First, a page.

Skrulls, you see, are immune to radioactivity, which is why they’re able to set up “New Skrullos” in an abandoned nuclear power plant outside of Moscow. It’s one of several clever ideas packed into Secret Invasion’s thriller premise, particularly in a Martin Freeman-led opening sequence that evokes contemporary issues of misinformation, manipulation, conspiracy theories, and fake news—all while leaning into the It’s Always Sunny in Philadelphia evidence board/“Aliens” meme of it all. (Secret Invasion is created by former Mr. Robot writer Kyle Bradstreet, and you feel that most in this opening.)
But there’s also a lot in the Skrull set-up that’s a little too much like a reheated take on The Falcon and the Winter Soldier’s nebulously anarchistic Flag Smashers. Marvel’s pattern of depicting displaced refugees as villainous terrorists is, uh, certainly something. And though Secret Invasion tries to pack a punch with the reveal that Talos’ grown-up daughter G’iah (Game of Thrones’ Emilia Clarke) is one of the militant radicals, the twist doesn’t really land when we barely know these characters in the first place.
Still, the fact that Secret Invasion is willing to detonate several bombs and kill off Maria Hill in its first episode suggests the series isn’t afraid to go all-in on its darker political themes. Indeed, the brutal town square bombing is one of the most unsettling sequences Marvel has ever delivered. And though the show’s good guy/bad guy set-up seems a little too simplistic at first glance, moments like Talos’ quiet condemnation of Fury’s “shoot-first” approach add at least a little nuance to the proceedings.
The other thing Secret Invasion has going for it is the caliber of its cast—and, no, I’m not just talking about Dermot Mulroney as the President of the United States, although that’s an absolute delight. Even when the writing falters, the always committed Jackson conveys the sense that he’s having a blast in this role, whether he’s munching on potato chips or cracking jokes about Louis XIV’s comfortable chairs. And it’s a particular treat to see him paired with Mendelsohn, another actor who’s spent his career elevating genre fare with his committed performances. Fury and Talos’ sweet reunion is an early emotional highpoint, and they’re a promising buddy cop duo to anchor the series.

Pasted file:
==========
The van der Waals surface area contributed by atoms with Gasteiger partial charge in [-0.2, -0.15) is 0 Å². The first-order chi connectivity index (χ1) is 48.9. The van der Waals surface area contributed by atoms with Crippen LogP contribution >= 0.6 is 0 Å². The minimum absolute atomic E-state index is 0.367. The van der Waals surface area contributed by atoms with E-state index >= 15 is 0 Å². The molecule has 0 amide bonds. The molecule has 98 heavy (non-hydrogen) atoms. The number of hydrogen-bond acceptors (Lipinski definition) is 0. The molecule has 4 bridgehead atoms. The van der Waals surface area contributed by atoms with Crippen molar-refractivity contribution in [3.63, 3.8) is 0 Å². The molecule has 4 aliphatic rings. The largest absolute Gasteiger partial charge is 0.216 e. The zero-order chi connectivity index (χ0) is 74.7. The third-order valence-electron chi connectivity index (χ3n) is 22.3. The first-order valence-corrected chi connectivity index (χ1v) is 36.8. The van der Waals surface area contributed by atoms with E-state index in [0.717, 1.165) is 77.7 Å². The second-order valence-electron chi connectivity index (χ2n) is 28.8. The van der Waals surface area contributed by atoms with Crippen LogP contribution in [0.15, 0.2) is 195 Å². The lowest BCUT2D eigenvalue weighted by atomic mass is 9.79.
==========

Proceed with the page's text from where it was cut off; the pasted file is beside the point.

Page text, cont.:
Elsewhere, Oscar-darling Olivia Colman brings her signature off-beat comedy to the otherwise rote role of Sonya Falsworth, an MI6 agent trying to keep an eye on the increasing Russian/US tension. And maybe most intriguing of all is Kingsley Ben-Adir as Gravik, the stone-cold Skrull resistance leader who’s got some sort of personal connection to Fury. Ben-Adir doesn’t get a ton to do in this premiere, but he gave my favorite performance of 2020 as Malcolm X in One Night in Miami, and I hope he gets the same opportunity to shine here.
That all remains to be seen, however. Despite its (literally) explosive climax, this premiere mostly eases audiences into its murky, morally grey world. The mention of over 100 undercover Skrull operatives working in the field teases the idea of a series full of shocking, potentially game-changing reveals for the MCU (which was very much the hook of the comic run this series is based on). But it’s going to take a minute for this modern-day Cold War to heat up.
Welcome to weekly coverage of Secret Invasion! I’ve been recapping Marvel television since back in the Netflix Defenders days (with some CW/DC interludes in-between), and I’m thrilled to be able to continue the superhero TV discussions with such a rad community here at Episodic Medium. Come say hi in the comments, and let me know your guess for who is going to be revealed as a secret Skrull.1
The Everett Ross cold open into those pulpy animated credits into that cool shot of Fury exiting his spaceship is some damn great television. If only the rest of the episode had lived up to it.
Speaking of which: Are we meant to assume Everett Ross has been a Skrull this whole time? Or that the real Ross is locked up somewhere? Or was it more of an opportunistic impersonation?
We’ll see how the series handles it from here, but Maria Hill’s death is definitely bordering on a fridging. Especially on the heels of killing Talos’ wife Soren offscreen.
I’m digging Fury’s no eye-patch look.
The fact that the militant Skrull operatives strategically maintain their human form, even at their basecamp, is a savvy bit of genre writing to allow the main cast to act without being buried under pounds of prosthetics.
The idea that Fury promised to find the Skrulls a new homeworld is a bit of a retcon (or an expansion, if you prefer) from Captain Marvel, where that promise was made by Carol Danvers alone.
“You can’t say that.” / “No, you, can’t say that.”
MM here to note it’s gonna be Donna Bowman, just you watch.